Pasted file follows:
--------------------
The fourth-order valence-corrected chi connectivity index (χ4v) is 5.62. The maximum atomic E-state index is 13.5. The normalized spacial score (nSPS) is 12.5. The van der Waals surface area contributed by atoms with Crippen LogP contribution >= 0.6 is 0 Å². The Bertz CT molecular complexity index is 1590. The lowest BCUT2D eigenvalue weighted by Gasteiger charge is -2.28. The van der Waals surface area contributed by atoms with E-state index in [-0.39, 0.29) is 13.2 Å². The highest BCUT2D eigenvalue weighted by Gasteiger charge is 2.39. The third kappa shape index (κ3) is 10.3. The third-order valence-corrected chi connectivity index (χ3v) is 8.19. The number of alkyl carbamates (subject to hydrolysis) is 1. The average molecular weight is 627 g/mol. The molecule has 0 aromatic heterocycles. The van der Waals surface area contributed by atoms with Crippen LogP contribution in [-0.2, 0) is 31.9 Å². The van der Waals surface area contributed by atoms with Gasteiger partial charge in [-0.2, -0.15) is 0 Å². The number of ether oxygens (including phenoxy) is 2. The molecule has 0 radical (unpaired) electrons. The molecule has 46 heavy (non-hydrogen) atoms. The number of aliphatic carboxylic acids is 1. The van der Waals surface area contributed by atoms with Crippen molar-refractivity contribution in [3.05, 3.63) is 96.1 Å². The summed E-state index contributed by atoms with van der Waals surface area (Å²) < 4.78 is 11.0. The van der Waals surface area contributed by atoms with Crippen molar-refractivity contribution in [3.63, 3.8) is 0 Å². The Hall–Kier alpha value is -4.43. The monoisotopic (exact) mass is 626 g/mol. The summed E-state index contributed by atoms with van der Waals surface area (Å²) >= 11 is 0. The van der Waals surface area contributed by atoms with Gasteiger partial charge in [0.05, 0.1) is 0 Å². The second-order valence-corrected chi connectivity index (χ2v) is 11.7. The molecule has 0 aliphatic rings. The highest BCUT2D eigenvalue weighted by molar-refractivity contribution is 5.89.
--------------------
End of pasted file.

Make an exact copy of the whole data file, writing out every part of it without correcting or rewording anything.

The fourth-order valence-corrected chi connectivity index (χ4v) is 5.62. The maximum atomic E-state index is 13.5. The normalized spacial score (nSPS) is 12.5. The van der Waals surface area contributed by atoms with Crippen LogP contribution >= 0.6 is 0 Å². The Bertz CT molecular complexity index is 1590. The lowest BCUT2D eigenvalue weighted by Gasteiger charge is -2.28. The van der Waals surface area contributed by atoms with E-state index in [-0.39, 0.29) is 13.2 Å². The highest BCUT2D eigenvalue weighted by Gasteiger charge is 2.39. The third kappa shape index (κ3) is 10.3. The third-order valence-corrected chi connectivity index (χ3v) is 8.19. The number of alkyl carbamates (subject to hydrolysis) is 1. The average molecular weight is 627 g/mol. The molecule has 0 aromatic heterocycles. The van der Waals surface area contributed by atoms with Crippen LogP contribution in [-0.2, 0) is 31.9 Å². The van der Waals surface area contributed by atoms with Gasteiger partial charge in [-0.2, -0.15) is 0 Å². The number of ether oxygens (including phenoxy) is 2. The molecule has 0 radical (unpaired) electrons. The molecule has 46 heavy (non-hydrogen) atoms. The number of aliphatic carboxylic acids is 1. The van der Waals surface area contributed by atoms with Crippen molar-refractivity contribution in [3.05, 3.63) is 96.1 Å². The summed E-state index contributed by atoms with van der Waals surface area (Å²) < 4.78 is 11.0. The van der Waals surface area contributed by atoms with Crippen molar-refractivity contribution in [3.63, 3.8) is 0 Å². The Hall–Kier alpha value is -4.43. The monoisotopic (exact) mass is 626 g/mol. The summed E-state index contributed by atoms with van der Waals surface area (Å²) >= 11 is 0. The van der Waals surface area contributed by atoms with Gasteiger partial charge in [0.05, 0.1) is 0 Å². The second-order valence-corrected chi connectivity index (χ2v) is 11.7. The molecule has 0 aliphatic rings. The highest BCUT2D eigenvalue weighted by molar-refractivity contribution is 5.89.